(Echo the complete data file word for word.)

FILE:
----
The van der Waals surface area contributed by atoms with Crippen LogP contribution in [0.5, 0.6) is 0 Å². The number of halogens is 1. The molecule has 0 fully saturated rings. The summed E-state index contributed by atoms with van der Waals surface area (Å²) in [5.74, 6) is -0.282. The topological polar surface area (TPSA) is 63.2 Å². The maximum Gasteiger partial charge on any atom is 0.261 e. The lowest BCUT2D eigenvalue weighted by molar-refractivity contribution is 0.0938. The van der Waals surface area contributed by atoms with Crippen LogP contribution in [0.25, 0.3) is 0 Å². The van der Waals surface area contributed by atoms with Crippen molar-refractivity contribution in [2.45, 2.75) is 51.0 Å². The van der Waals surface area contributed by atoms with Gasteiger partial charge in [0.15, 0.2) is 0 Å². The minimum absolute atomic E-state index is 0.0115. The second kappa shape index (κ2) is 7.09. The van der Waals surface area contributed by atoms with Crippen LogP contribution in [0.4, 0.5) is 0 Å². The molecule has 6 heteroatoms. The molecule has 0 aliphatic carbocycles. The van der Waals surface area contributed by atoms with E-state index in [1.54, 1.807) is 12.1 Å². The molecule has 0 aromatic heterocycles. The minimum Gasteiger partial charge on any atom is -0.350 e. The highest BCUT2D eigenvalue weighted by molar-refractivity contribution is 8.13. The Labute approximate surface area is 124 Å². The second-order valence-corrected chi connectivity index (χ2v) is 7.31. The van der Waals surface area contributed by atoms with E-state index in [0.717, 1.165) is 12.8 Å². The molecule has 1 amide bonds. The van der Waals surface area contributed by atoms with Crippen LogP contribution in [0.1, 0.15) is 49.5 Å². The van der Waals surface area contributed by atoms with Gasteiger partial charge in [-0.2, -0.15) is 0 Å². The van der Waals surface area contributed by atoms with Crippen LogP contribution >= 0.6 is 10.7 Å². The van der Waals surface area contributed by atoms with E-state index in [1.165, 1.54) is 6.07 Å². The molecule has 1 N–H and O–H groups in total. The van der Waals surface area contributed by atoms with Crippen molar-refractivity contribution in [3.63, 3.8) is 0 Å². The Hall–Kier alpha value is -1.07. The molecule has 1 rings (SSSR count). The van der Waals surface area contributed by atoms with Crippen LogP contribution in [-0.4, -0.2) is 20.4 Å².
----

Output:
The van der Waals surface area contributed by atoms with Crippen LogP contribution in [0.5, 0.6) is 0 Å². The number of halogens is 1. The molecule has 0 fully saturated rings. The summed E-state index contributed by atoms with van der Waals surface area (Å²) in [5.74, 6) is -0.282. The topological polar surface area (TPSA) is 63.2 Å². The maximum Gasteiger partial charge on any atom is 0.261 e. The lowest BCUT2D eigenvalue weighted by molar-refractivity contribution is 0.0938. The van der Waals surface area contributed by atoms with Crippen LogP contribution in [0.25, 0.3) is 0 Å². The van der Waals surface area contributed by atoms with Crippen molar-refractivity contribution in [2.45, 2.75) is 51.0 Å². The van der Waals surface area contributed by atoms with Gasteiger partial charge in [0.15, 0.2) is 0 Å². The minimum absolute atomic E-state index is 0.0115. The second kappa shape index (κ2) is 7.09. The van der Waals surface area contributed by atoms with Crippen LogP contribution in [0.4, 0.5) is 0 Å². The molecule has 6 heteroatoms. The molecule has 0 aliphatic carbocycles. The van der Waals surface area contributed by atoms with E-state index in [1.54, 1.807) is 12.1 Å². The molecule has 0 aromatic heterocycles. The minimum Gasteiger partial charge on any atom is -0.350 e. The highest BCUT2D eigenvalue weighted by molar-refractivity contribution is 8.13. The Labute approximate surface area is 124 Å². The second-order valence-corrected chi connectivity index (χ2v) is 7.31. The van der Waals surface area contributed by atoms with E-state index in [0.717, 1.165) is 12.8 Å². The molecule has 1 amide bonds. The van der Waals surface area contributed by atoms with Crippen LogP contribution in [0.1, 0.15) is 49.5 Å². The van der Waals surface area contributed by atoms with Gasteiger partial charge in [-0.2, -0.15) is 0 Å². The van der Waals surface area contributed by atoms with Crippen LogP contribution >= 0.6 is 10.7 Å². The van der Waals surface area contributed by atoms with E-state index in [1.165, 1.54) is 6.07 Å². The molecule has 1 N–H and O–H groups in total. The van der Waals surface area contributed by atoms with Crippen molar-refractivity contribution in [3.63, 3.8) is 0 Å². The Hall–Kier alpha value is -1.07. The molecule has 1 rings (SSSR count). The van der Waals surface area contributed by atoms with Crippen LogP contribution in [-0.4, -0.2) is 20.4 Å².